Review: Blue Jeans Cable BJC Series-1 HDMI Cables

Wednesday, July 23, 2008
As I've stated a few times previously, I have a bit of a hobby in Home Theater PCs. That said, I'm not a trained engineer in the performance of cables, so this is a non-technical review and should be considered as such before deciding to make a purchasing decision based on its content.

For those of you who are unfamiliar with HDMI, or more importantly, why HDMI sucks, you might want to visit those two links before you go buy your spanking new HDTV and Blu-Ray player (or cable/satellite set-top).

It's worth setting up a bit of history before I get into my very simplistic review. For those of you who want to just take my word for it, go to Blue Jeans Cable and buy one right now. While your at it, swear off buying AV cables from any retail establishment ever again.

HDMI sucks (did I say that already? Yes, I think I did). It's basically DVI-D with a Digital Audio Signal jammed into the same casing and crippled by HDCP (a form of Copy Protection). It's a nasty method for delivering digital video/audio, but it's the only choice at this point. As a result, companies like Monster cable make a cottage industry out of selling ridiculously priced HDMI cables that don't seem to offer any real performance benefit.

To make matters worse, the Best Buys and Circuit Cities of the world don't offer much of an alternative to those purchasing a new television.

"Save $100 on your next HDTV, and use the $100 to buy one lousy cable."

I didn't fall for it. I knew HDMI carried a digital signal, and the general rule is "the signal gets there or it doesn't". So I went to Wal*Mart and plopped down $30 dollars for a suitable HDMI cable that claimed to meet the rigorous specifications set by the HDMI folks themselves. Unfortunately, as those above links will tell you more than my summary would, there are no rigorous specifications.

None-the-less, the cable worked fine for a long time. Then I got Satellite and tried to get my satellite receiver to work at 1080p via HDMI -- No Dice. So I went component 1080i.

Then I happened upon this story through a few blogs I follow. The CEO, a former lawyer, stood up to a large corporate Monster. A small bit of research later and it turned out this company has some pretty unique products in what is otherwise the boring world of cables.

So onto the review

Despite being from a part of the world where "Buy American" is the same as saying "Save Your Neighbor's Job", I will not sacrifice quality in order to buy a product that's made domestically (I do, incidentally, own two American cars, but I digress...).

This company assembles their cables in the United States. That's nice. It's great to know that you can buy a high quality product that is at least mostly US made.

The first thing you notice when shopping for the BJC Series-1 is that despite the fact that it is Blue Jeans Cable's best cable, at 6' it doesn't cost $100. It costs $30. Lets consider this for a moment: A cable that is quality enough to take a lousy HDMI signal 100 feet costs as much at the 6' size as the lousy Wal*Mart cable I purchased after buying my first HDMI capable HDTV.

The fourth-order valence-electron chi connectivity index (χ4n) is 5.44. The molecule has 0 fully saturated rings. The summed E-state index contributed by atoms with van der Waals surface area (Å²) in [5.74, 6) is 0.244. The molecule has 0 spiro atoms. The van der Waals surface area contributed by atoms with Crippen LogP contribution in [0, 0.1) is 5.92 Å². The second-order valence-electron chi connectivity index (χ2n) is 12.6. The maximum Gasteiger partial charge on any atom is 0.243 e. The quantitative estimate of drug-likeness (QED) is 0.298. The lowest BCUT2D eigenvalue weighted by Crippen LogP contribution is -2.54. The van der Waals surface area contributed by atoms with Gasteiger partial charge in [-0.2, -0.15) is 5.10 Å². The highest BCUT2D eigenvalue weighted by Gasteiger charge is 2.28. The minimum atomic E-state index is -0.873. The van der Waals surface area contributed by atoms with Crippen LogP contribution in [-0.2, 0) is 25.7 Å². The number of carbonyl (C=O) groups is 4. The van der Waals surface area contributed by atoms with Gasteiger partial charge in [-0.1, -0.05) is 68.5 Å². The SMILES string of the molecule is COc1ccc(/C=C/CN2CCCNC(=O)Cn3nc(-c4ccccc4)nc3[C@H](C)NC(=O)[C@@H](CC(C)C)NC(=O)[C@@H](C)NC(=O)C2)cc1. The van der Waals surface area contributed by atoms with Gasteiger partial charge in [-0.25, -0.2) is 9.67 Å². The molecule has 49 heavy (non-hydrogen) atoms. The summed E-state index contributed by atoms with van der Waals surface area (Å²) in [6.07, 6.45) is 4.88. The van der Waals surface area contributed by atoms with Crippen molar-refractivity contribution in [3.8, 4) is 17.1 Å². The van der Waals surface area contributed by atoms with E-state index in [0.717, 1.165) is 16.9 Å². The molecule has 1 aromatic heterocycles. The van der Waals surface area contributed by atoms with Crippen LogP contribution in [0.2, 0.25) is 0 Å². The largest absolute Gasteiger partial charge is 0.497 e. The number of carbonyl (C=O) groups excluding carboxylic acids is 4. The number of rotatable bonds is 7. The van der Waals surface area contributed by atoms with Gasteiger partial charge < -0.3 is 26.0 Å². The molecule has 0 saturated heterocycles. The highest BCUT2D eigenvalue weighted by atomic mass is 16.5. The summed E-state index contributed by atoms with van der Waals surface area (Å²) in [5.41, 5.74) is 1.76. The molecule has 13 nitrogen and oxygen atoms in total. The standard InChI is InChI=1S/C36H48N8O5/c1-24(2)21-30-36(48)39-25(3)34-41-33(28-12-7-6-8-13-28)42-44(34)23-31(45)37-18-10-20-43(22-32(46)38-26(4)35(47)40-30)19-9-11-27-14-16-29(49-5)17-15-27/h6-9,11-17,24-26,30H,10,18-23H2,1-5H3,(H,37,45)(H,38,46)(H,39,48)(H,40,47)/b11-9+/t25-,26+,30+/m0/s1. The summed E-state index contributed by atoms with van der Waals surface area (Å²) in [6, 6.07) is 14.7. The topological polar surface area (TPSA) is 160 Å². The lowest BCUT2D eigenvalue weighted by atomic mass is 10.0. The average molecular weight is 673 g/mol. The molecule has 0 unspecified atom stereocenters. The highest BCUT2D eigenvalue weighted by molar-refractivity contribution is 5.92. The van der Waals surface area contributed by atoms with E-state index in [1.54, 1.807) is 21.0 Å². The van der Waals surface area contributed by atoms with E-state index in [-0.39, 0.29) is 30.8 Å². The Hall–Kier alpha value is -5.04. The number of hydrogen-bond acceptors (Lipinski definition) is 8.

The first thing you notice when opening the box containing your newly purchased BJC Series-1 is that they're thick and rigid. You can feel the shielding surrounding the cable and it takes a bit of working it through to get it to not lift your very light DVD player right off the place it is sitting.

So how did it perform? Well, as I said early, the signal either gets there or it doesn't, right (I know, not precisely, but lets pretend)? Well, it got there. It worked flawlessly with my Satellite receiver at 1080p. It worked flawlessly with my new DVD player at every up-converted resolution it supported. But there was even one bigger surprise: I had an old LG LDA-511 DVD player that I positioned in such a way as to guarantee an overheat. As a result, it stopped working via HDMI (hence, the *new* DVD player). It worked flawlessly using the BJC Series-1 at all resolutions. I scratched my head, plugged in the Wal*Mart cable, and it failed.


High Quality. These guys have more than a few good reviews about their products (here's one for their component cables, also rather inexpensive considering the quality).
Up to 100-feet runs (read the site before plunking down the cash, though).
Assembled in the US.
Even if you decided not to buy the cable from them, their web site has an incredible wealth of information on HDMI. If you read it over, you'll be a better informed consumer.
Shipping was Priority Mail, reasonable and processed very quickly.


Paypal is the only accepted form of payment.
The web site could use a designer (though, look who's talking from his template blog).


You'll note that the two cons I listed had nothing to do with the cable, and that's the important part. If you want a great quality HDMI cable, buy from them. Ignore the site design, clearly these guys are good at one thing: Making a great product. Who cares if the site is a little raw?

You'll end up with the quality of cable that Monster -- at $100 -- would have you believe you've just purchased at a price that the limp Wal*Mart HDMI cable can't beat. What more would you like?

Just a note of clarification. I own a couple of Monster cables from several years ago (before they were so expensive). They work fine. I can't imagine someone making a case that they're worth as much as they cost at the retail outlets that they are sold. In addition, this post was not paid for or solicited by This blog is a hobby, and I don't do paid posts for anyone. I also have no relation to anybody who works for BJC. This review is my own opinion and as I stated in the opening, I am not an engineer in this field, just a hobbiest. Yell at me in the comments.

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